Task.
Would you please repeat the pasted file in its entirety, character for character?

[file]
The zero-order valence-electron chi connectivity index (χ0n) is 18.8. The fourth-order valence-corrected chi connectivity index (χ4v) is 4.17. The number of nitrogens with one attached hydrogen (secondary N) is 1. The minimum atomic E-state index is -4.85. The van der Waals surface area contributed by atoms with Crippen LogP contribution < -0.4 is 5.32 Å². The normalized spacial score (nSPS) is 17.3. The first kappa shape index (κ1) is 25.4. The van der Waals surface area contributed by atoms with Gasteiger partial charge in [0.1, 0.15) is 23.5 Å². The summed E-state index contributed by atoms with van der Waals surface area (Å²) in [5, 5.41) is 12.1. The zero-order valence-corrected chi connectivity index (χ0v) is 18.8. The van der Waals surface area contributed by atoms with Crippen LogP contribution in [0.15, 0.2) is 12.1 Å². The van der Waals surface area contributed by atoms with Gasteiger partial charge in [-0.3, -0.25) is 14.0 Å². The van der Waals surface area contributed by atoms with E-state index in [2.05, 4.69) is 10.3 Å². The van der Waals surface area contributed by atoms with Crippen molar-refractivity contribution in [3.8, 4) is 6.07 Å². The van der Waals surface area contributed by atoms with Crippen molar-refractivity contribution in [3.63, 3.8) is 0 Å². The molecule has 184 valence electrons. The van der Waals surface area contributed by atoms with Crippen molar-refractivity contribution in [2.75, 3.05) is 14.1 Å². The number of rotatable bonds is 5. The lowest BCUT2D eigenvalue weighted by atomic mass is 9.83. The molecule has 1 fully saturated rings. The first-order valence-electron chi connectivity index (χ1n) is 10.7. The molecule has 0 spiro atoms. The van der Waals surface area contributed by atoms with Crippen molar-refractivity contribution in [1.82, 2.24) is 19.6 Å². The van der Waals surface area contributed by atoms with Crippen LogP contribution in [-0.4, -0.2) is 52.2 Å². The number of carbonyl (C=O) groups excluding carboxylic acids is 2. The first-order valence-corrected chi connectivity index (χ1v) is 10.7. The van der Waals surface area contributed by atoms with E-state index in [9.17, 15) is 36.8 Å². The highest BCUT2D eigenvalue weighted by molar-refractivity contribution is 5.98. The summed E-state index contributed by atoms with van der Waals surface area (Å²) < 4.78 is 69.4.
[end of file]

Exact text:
The zero-order valence-electron chi connectivity index (χ0n) is 18.8. The fourth-order valence-corrected chi connectivity index (χ4v) is 4.17. The number of nitrogens with one attached hydrogen (secondary N) is 1. The minimum atomic E-state index is -4.85. The van der Waals surface area contributed by atoms with Crippen LogP contribution < -0.4 is 5.32 Å². The normalized spacial score (nSPS) is 17.3. The first kappa shape index (κ1) is 25.4. The van der Waals surface area contributed by atoms with Gasteiger partial charge in [0.1, 0.15) is 23.5 Å². The summed E-state index contributed by atoms with van der Waals surface area (Å²) in [5, 5.41) is 12.1. The zero-order valence-corrected chi connectivity index (χ0v) is 18.8. The van der Waals surface area contributed by atoms with Crippen LogP contribution in [0.15, 0.2) is 12.1 Å². The van der Waals surface area contributed by atoms with Gasteiger partial charge in [-0.3, -0.25) is 14.0 Å². The van der Waals surface area contributed by atoms with E-state index in [2.05, 4.69) is 10.3 Å². The van der Waals surface area contributed by atoms with Crippen molar-refractivity contribution in [3.8, 4) is 6.07 Å². The van der Waals surface area contributed by atoms with Crippen molar-refractivity contribution in [3.63, 3.8) is 0 Å². The molecule has 184 valence electrons. The van der Waals surface area contributed by atoms with Crippen molar-refractivity contribution in [2.75, 3.05) is 14.1 Å². The number of rotatable bonds is 5. The lowest BCUT2D eigenvalue weighted by atomic mass is 9.83. The molecule has 1 fully saturated rings. The first-order valence-electron chi connectivity index (χ1n) is 10.7. The molecule has 0 spiro atoms. The van der Waals surface area contributed by atoms with Crippen molar-refractivity contribution in [1.82, 2.24) is 19.6 Å². The van der Waals surface area contributed by atoms with Crippen LogP contribution in [-0.4, -0.2) is 52.2 Å². The number of carbonyl (C=O) groups excluding carboxylic acids is 2. The first-order valence-corrected chi connectivity index (χ1v) is 10.7. The van der Waals surface area contributed by atoms with E-state index in [9.17, 15) is 36.8 Å². The highest BCUT2D eigenvalue weighted by molar-refractivity contribution is 5.98. The summed E-state index contributed by atoms with van der Waals surface area (Å²) < 4.78 is 69.4.